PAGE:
PCAOB Challenged, Chair Implicated in Fraud Case | AccountingWEB

PCAOB Challenged, Chair Implicated in Fraud Case

The U.S. Securities and Exchange Commission (SEC) asked the agency's inspector general to review the selection process for the Public Company Accounting Oversight Board (PCAOB) following press reports that newly-appointed Chairman William Webster is implicated in a fraud case involving past corporate ties.

The press reports raise questions about the extent to which the facts of the case were disclosed and appropriate inquiries made. Mr. Webster said he disclosed the lawsuits to SEC Chairman Harvey Pitt and Chief Accountant Robert Herdman. But critics say the information was withheld from the other Commissioners, who selected Mr. Webster by a narrow margin after an unusually bitter debate.

The fraud case at issue involves U.S. Technologies, a small publicly traded company whose audit committee was chaired by Mr. Webster until July 2002. Although Mr. Webster was not named in the lawsuit, critics say he is involved by implication because the case raises questions about his unwillingness to investigate matters raised by the company's independent auditor, BDO Seidman.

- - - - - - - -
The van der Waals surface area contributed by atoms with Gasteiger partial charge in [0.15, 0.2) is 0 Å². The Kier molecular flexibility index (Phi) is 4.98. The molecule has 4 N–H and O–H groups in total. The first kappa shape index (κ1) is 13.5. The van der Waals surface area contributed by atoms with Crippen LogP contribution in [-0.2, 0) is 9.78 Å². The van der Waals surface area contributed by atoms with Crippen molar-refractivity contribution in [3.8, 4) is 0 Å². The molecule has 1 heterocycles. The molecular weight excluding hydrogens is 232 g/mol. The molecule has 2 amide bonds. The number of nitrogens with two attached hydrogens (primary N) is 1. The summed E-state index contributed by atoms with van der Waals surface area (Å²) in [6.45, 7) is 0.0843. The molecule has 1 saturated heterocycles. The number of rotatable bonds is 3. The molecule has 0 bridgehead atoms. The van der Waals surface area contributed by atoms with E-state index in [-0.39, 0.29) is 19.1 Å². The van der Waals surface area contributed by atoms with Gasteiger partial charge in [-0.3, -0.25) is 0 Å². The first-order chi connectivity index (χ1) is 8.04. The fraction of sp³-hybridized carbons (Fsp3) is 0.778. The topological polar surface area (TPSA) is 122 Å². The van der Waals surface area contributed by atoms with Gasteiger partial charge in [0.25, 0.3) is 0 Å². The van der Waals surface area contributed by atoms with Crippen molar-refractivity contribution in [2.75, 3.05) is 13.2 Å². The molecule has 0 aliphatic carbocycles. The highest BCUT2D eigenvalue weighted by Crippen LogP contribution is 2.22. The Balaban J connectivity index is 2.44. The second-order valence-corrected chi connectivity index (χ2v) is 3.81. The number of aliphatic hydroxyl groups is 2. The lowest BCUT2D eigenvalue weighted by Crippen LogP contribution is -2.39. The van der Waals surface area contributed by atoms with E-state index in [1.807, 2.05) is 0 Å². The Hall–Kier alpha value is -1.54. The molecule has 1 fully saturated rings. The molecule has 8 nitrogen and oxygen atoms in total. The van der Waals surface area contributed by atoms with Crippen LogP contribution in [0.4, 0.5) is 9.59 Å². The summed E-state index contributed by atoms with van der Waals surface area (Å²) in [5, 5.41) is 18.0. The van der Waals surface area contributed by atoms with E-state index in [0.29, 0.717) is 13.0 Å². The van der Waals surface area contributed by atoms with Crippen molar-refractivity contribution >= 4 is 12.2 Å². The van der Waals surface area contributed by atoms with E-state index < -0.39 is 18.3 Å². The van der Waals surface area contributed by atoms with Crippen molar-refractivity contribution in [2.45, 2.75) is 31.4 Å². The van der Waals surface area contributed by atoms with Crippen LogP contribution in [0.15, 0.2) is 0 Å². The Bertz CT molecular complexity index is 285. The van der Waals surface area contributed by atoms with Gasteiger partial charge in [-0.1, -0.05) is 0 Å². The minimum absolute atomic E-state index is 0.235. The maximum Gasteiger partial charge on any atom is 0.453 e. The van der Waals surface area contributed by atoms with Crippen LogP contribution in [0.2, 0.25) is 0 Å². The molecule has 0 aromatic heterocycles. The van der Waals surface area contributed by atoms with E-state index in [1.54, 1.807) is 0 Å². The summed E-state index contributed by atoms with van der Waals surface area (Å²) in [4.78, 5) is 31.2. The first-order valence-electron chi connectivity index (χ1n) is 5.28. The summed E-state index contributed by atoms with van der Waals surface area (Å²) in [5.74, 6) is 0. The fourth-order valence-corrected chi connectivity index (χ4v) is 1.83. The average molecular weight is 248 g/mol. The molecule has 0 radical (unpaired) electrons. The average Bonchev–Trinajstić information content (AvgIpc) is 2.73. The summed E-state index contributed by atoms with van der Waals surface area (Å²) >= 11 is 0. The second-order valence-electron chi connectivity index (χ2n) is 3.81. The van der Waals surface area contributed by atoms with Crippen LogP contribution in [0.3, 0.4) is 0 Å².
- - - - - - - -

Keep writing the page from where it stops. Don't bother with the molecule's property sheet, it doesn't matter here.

"This is exactly the kind of situation that the accounting oversight board is supposed to change, and that the new law creating the oversight board is supposed to fix," charged James D. Cox, a securities law professor and author of an accounting textbook. "To let something like this go shows really bad judgment, and I think is automatically disqualifying."

Mr. Webster said he didn't think the incident would impair his ability to head the accounting oversight board. "But that is not for me to judge," he added. Speaking of his contacts at the SEC, he added: "I always made a point of telling them everything I knew. I'm sure they wouldn't have gone through with it if they didn't have confidence in me." (New York Times, "Audit Overseer Cited Problems in Previous Post," October 31, 2002.)

Sen. Paul Sarbanes and two other senior lawmakers asked the General Accounting Office, the investigative arm of Congress, to conduct its own probe of the matter.

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